So they get rid of a tried and tested platform, and instead bank on completely untested and uncertain technology. Doesnt the USN learn any lessons at all?

I can totally understand why they'd want to get rid of the Ticos. The systems are old and finding spare components and qualified people to maintain them must be a nightmare. Note how Norway with its much newer Aegis system already thinks they are hard to maintain. And Tico hulls have always been a bit troublesome, basically overloaded destroyer hulls. Only issue I see is that AFAIK Ticos are equipped to be flagships and Burkes aren't.


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#8 Stuart Galbraith

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Posted 27 December 2019 - 0557 AM

Well they are still making Burkes, but they arent launching Ticonderoga's. The difficulty in maintaining may be purely due to the age of the platforms. If they had been replacing them like for like, as they have with the Burkes, they may not have had a problem at all.

 

This kind of reminds me of the 1970's when they had aging ships they hadnt replaced from the buildup in WW2. And we are as far from the 1980's buildup now as that generation was from WW2.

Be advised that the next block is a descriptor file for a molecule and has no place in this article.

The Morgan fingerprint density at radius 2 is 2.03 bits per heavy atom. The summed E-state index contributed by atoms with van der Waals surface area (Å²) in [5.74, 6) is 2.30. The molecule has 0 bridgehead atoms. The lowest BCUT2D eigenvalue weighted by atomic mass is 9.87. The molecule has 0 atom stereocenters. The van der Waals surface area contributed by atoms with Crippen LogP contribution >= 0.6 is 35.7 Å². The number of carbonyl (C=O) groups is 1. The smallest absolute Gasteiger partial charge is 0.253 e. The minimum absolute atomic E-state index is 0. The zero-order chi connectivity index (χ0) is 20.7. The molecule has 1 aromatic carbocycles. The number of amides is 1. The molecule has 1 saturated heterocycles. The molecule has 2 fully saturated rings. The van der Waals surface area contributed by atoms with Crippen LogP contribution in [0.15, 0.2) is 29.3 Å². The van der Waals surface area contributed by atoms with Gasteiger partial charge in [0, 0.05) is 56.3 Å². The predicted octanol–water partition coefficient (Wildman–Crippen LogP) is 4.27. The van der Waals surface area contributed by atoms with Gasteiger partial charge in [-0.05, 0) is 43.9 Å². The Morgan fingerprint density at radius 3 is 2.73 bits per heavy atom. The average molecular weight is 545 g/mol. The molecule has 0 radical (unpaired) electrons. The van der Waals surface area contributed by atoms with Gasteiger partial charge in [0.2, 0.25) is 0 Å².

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#9 Chris Werb

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Posted 28 December 2019 - 0827 AM

I can remember when the goal was a 600 ship navy. The DoD needs to focus on capabilities and particularly distributed lethality instead of the number of high end combatants it can deploy.
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#10 Panzermann

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Posted 28 December 2019 - 1632 PM

Well they are still making Burkes, but they arent launching Ticonderoga's. The difficulty in maintaining may be purely due to the age of the platforms. If they had been replacing them like for like, as they have with the Burkes, they may not have had a problem at all.

 

This kind of reminds me of the 1970's when they had aging ships they hadnt replaced from the buildup in WW2. And we are as far from the 1980's buildup now as that generation was from WW2.